Most everyone is familiar with the word fraud. They’ve heard it used to describe a person that is not what they appear to be, or they have heard it used to describe an act of deceit. However, this common and acceptable use of the word fraud, in every-day conversation, can lead to misunderstandings as to what amounts to fraud under the law when an interaction with another person or business does not end in a desirable manner.
For example, most people have bought an item only to have it not work the way they expected, or they have hired someone to do a job and have been unhappy with the result. Unsatisfying as these types of experiences might be, it does not always mean a fraud has occurred within the meaning of Indiana law.
To prove actual fraud, within an Indiana legal context, there must be a:
- (i) material misrepresentation of past or existing facts by the party to be charged
- (ii) which was false
- (iii) which was made with knowledge or reckless ignorance of the falseness
- (iv) was relied upon by the complaining party and
- (v) proximately caused the complaining party injury.
It is this first portion (i) that can sometimes be confusing because fraud cannot be based on unfulfilled promises or on statements concerning future events.
For example, if a person is given $20 in exchange for a promise to mow the lawn, and then fails to mow the lawn, the person has breached an oral contract to mow the lawn, but has not committed fraud because they only failed to fulfill a promise. On the other hand, if that same person said they had been hired by ten of the neighbors, they were incorporated and insured, and possessed industrial lawn mower equipment, a different result is likely if none of the statements were true. Indeed, if none of the neighbors had ever hired this person, there was no insurance or corporation, and there was no industrial equipment, the person likely made the material misrepresentations of past or existing facts that are needed to prove fraud.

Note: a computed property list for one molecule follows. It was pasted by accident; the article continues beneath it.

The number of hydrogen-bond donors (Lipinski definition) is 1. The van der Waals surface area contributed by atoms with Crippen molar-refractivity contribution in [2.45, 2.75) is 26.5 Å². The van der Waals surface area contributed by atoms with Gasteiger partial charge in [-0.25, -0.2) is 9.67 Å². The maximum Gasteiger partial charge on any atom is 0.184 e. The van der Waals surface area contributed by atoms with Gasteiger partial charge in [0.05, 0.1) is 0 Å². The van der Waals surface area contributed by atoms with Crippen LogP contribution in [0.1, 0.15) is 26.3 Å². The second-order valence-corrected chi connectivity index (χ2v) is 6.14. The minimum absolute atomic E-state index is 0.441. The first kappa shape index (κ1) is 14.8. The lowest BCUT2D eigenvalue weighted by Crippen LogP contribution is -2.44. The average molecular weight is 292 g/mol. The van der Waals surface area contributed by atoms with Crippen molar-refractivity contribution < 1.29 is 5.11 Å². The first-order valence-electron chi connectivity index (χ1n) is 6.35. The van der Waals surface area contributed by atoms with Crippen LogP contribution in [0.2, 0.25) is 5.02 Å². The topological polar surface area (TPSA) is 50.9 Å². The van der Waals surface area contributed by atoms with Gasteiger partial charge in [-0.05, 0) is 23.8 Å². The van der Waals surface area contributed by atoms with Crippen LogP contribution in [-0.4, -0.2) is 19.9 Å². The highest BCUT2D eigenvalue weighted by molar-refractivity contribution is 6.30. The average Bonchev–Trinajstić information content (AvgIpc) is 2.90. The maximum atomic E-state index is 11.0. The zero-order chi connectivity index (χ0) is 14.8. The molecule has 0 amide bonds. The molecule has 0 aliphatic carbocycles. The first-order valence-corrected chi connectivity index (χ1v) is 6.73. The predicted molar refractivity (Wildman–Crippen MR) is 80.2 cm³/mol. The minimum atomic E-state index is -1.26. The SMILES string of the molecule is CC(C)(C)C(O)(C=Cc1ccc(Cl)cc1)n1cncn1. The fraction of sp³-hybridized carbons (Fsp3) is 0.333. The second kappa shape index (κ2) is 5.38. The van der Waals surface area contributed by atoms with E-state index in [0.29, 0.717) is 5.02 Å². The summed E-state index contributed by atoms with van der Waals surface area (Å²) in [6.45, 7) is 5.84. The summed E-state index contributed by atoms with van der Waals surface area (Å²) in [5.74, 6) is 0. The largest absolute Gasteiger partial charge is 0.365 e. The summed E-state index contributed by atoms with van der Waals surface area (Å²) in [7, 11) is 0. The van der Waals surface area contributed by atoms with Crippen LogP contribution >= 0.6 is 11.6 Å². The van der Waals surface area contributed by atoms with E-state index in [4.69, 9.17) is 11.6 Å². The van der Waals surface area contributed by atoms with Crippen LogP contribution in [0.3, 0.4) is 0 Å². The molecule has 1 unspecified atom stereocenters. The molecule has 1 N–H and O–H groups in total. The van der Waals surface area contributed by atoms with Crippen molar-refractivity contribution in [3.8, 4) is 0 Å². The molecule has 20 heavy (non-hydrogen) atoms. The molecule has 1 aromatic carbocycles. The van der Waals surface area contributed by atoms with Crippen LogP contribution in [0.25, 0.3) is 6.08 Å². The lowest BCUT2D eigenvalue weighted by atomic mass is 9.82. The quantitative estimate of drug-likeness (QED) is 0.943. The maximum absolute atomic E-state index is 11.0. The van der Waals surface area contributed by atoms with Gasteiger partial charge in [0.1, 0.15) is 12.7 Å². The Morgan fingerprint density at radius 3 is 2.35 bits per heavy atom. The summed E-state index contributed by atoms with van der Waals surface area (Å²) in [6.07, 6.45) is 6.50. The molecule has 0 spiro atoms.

From the above example, it can be seen that cases involving allegations of fraud are almost always unique to the specific facts and circumstances of the individual matter, and sometimes it can be challenging to know if you have been a victim of fraud or if you have been falsely accused of committing fraud.
The attorneys at Goodin Abernathy can help sort through these types of issues and are available for a free consultation if you have questions about fraud.